NDI event 1

On February 19, 2013, as Women’s Learning Partnership (WLP) Program Associate and the International Women’s Democracy Network Coordinator, I spoke on the panel, “Women, Tech, and Democracy: The Next Frontier,” as part of Social Media Week in Washington, DC, at the National Democratic Institute (NDI).  I presented on WLP’s successful technology programs, WLP Partner advocacy campaigns that are bolstered by social media, the International Women’s Democracy Network, and WLP’s forthcoming Online Learning Portal, which will serve as a vehicle to build constituent’s capacities by hosting eCourses and webinars.  Also on the panel, NDI Women’s Political Participation Director Susan Markham spoke about iknowpolitics.com, or the International Knowledge Network of Women in Politics; NDI Senior Program Manager for Innovation presented on NDI’s Information and Communications Technology (ICT) initiatives to promote women’s political engagement; Senior Advisor to the US Secretary’s Office of Global Women’s Issues Wenchi Yu spoke on using ICTs as a tool for diplomacy; and Dalberg Global Development Advisor Angela Rastegar reported findings from their new report, “Women and the Web: Unleashing a Global Opportunity.” The event reached capacity, with more than 50 guests in attendance.

There were many interesting takeaways during the session as well as during the Q&A, including the following points:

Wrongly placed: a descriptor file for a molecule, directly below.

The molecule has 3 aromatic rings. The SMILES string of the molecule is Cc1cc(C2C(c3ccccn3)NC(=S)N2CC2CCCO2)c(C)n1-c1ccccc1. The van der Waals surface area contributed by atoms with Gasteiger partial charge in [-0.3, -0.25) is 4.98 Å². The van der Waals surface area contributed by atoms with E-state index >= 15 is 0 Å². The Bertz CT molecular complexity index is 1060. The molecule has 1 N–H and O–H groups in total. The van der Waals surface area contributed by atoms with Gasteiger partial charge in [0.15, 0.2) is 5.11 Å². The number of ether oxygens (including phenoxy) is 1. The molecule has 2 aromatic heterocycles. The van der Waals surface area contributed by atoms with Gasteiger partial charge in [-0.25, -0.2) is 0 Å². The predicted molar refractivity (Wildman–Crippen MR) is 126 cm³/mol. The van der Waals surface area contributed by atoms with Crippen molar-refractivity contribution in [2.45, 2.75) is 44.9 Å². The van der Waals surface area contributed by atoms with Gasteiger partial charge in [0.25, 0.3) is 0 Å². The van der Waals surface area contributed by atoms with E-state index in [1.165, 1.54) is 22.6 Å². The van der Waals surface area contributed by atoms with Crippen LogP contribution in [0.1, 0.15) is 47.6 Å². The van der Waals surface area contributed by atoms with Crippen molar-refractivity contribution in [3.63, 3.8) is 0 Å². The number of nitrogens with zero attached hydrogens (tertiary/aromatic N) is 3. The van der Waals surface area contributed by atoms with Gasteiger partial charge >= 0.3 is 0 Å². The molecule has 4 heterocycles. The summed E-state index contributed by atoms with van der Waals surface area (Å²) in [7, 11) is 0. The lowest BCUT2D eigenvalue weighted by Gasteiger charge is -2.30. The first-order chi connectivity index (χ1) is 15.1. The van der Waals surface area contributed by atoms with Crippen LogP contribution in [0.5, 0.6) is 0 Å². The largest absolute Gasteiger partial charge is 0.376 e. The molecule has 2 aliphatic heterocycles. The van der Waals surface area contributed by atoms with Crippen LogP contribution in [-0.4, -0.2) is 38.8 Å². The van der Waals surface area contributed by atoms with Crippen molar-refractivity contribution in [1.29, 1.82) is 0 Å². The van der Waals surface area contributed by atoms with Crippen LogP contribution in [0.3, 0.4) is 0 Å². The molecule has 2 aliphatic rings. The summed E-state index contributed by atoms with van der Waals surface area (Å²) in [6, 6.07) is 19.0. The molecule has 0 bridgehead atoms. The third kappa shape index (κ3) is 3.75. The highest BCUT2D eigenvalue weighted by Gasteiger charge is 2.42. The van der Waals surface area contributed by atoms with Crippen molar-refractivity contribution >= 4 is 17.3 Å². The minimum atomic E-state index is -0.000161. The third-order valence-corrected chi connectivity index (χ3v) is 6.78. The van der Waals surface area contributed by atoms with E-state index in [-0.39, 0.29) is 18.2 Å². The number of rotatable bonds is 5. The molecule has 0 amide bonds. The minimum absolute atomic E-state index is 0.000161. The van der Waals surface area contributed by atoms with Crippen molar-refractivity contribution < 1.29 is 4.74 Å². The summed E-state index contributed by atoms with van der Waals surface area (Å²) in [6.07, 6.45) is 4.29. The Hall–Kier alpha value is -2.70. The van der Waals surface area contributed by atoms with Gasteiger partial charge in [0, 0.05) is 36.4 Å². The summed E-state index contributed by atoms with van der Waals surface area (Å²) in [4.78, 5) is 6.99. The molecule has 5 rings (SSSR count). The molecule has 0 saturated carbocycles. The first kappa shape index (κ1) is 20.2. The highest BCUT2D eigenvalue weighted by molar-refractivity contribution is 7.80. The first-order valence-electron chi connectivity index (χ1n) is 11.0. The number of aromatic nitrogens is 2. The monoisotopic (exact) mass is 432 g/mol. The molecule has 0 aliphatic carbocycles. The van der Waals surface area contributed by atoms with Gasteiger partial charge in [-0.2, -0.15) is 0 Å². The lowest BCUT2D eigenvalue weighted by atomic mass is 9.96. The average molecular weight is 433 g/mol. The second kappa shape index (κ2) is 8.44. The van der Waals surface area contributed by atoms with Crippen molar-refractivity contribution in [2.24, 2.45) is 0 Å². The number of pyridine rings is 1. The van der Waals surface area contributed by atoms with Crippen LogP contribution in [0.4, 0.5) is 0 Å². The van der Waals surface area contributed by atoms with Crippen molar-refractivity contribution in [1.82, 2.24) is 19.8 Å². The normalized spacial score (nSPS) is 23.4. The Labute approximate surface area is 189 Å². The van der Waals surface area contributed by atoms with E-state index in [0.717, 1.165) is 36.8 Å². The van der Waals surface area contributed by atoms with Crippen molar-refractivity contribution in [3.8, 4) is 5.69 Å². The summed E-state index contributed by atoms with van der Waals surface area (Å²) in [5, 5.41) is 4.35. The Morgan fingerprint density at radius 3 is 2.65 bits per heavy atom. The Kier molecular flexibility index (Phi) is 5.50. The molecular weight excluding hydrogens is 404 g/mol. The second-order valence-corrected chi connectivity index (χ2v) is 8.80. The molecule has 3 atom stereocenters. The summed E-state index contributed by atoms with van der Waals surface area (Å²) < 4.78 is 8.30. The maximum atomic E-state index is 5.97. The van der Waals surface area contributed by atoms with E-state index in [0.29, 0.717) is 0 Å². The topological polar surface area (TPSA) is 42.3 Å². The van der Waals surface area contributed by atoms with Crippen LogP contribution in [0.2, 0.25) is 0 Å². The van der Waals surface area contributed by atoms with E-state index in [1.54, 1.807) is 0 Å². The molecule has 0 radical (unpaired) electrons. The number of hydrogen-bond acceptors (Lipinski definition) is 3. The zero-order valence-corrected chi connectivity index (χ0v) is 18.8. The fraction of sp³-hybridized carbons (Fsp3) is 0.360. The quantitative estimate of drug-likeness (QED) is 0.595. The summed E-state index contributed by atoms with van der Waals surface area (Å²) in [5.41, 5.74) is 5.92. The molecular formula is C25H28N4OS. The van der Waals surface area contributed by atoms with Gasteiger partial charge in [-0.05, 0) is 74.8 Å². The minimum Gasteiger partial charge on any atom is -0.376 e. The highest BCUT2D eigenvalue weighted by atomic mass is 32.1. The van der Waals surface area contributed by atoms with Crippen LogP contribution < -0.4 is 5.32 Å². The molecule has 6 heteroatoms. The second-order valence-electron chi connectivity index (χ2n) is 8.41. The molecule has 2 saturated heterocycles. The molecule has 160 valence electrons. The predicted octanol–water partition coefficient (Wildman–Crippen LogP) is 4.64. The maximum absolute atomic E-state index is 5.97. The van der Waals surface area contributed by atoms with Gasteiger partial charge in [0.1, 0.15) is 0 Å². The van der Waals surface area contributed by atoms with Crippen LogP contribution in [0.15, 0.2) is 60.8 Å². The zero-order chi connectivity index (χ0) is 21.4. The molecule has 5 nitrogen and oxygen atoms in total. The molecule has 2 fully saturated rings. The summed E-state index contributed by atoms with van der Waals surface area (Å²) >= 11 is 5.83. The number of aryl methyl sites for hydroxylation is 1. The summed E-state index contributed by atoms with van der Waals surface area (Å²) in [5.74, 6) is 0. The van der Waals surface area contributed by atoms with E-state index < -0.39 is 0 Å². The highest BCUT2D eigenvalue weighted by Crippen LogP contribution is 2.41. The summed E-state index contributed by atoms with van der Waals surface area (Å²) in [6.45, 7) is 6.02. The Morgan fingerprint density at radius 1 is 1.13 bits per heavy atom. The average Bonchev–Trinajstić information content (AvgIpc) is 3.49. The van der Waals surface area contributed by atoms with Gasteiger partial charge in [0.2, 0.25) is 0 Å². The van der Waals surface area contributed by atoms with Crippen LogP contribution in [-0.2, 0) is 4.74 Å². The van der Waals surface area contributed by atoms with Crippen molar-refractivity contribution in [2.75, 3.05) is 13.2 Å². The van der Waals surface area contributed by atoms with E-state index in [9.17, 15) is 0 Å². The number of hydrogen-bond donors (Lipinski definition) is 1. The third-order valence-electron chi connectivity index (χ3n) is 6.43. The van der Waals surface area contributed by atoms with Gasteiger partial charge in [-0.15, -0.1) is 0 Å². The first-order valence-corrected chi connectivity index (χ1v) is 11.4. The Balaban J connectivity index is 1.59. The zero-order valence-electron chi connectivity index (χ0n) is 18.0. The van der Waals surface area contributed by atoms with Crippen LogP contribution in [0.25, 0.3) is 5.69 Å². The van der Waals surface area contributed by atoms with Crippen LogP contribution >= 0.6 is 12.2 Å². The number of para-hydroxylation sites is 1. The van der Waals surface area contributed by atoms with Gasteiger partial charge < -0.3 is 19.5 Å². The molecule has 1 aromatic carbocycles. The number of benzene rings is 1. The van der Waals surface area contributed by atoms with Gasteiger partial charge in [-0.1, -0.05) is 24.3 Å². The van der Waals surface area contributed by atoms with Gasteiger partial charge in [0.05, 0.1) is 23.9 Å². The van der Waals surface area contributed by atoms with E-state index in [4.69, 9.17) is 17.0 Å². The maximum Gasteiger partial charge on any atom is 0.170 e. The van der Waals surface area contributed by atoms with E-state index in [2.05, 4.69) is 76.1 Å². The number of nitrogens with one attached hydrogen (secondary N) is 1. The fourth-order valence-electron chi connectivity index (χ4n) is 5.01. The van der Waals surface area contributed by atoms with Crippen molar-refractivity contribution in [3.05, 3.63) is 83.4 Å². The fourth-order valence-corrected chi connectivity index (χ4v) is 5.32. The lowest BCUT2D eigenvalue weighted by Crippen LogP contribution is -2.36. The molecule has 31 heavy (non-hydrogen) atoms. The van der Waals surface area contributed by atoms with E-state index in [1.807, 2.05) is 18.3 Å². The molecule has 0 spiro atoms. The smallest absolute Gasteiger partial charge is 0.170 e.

• In their new report, Dalberg found that 30 percent of women use the internet to earn additional income.  The findings indicate that in many developing countries, women’s internet access is far less than their male counterparts.  In Mexico, internet access is at 79%, though women’s access is less than half that rate at 34%. In India, women’s access is at 8%, while the regional access rates are much higher at 28%.
  • NDI’s ICT team launched the YouSpeak program in Uganda that enables citizens to communicate directly with their legislators through their mobile phones. With this tool, politicians can respond to constituent’s comments and concerns in real time.  The tool is fairly inexpensive and effective, with minimal costs related to advertising the program.
  • While iknowpolitics.org receives 10,000-15,000 hits per month from mostly new users, one of the challenges with this tool is getting people to come back and launch their own content.
  • In response to an American University graduate student’s question about limitations to accessing technology, I responded that across WLP’s partnership, there are varying degrees of infrastructure, access (including the gender gap), and literacy (both literal literacy and computer).  However, as a real partnership, we respond to the needs of our Partners.  Through providing face-to-face trainings on leadership and political participation, we are preparing women to be able to utilize those resources when they become available.  In addition, through trainings, we are increasing women and youth’s capacity to fight for their rights to resources, including internet and technological resources.

In case you missed it, watch panel here: http://www.youtube.com/watch?feature=player_embedded&v=2P_lVqlifxM

See additional pictures here: http://www.flickr.com/photos/learningpartnership/sets/72157632919373329/

 

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